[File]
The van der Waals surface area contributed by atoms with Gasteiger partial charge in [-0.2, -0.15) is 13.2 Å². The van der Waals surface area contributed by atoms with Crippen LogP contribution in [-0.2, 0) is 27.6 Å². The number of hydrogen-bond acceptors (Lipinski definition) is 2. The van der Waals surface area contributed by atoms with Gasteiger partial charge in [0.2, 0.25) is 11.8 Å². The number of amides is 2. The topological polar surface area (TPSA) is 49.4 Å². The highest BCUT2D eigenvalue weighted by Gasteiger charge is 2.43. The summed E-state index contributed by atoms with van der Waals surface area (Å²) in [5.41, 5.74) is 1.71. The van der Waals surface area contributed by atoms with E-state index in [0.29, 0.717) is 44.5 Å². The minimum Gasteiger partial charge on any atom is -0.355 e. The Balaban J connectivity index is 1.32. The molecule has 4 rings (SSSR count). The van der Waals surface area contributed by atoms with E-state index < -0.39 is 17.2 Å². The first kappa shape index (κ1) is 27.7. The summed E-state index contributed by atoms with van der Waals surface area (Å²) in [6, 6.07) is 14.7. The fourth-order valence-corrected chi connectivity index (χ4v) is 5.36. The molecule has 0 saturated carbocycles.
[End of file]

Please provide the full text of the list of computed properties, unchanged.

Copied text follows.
The van der Waals surface area contributed by atoms with Gasteiger partial charge in [-0.2, -0.15) is 13.2 Å². The van der Waals surface area contributed by atoms with Crippen LogP contribution in [-0.2, 0) is 27.6 Å². The number of hydrogen-bond acceptors (Lipinski definition) is 2. The van der Waals surface area contributed by atoms with Gasteiger partial charge in [0.2, 0.25) is 11.8 Å². The number of amides is 2. The topological polar surface area (TPSA) is 49.4 Å². The highest BCUT2D eigenvalue weighted by Gasteiger charge is 2.43. The summed E-state index contributed by atoms with van der Waals surface area (Å²) in [5.41, 5.74) is 1.71. The van der Waals surface area contributed by atoms with E-state index in [0.29, 0.717) is 44.5 Å². The minimum Gasteiger partial charge on any atom is -0.355 e. The Balaban J connectivity index is 1.32. The molecule has 4 rings (SSSR count). The van der Waals surface area contributed by atoms with E-state index < -0.39 is 17.2 Å². The first kappa shape index (κ1) is 27.7. The summed E-state index contributed by atoms with van der Waals surface area (Å²) in [6, 6.07) is 14.7. The fourth-order valence-corrected chi connectivity index (χ4v) is 5.36. The molecule has 0 saturated carbocycles.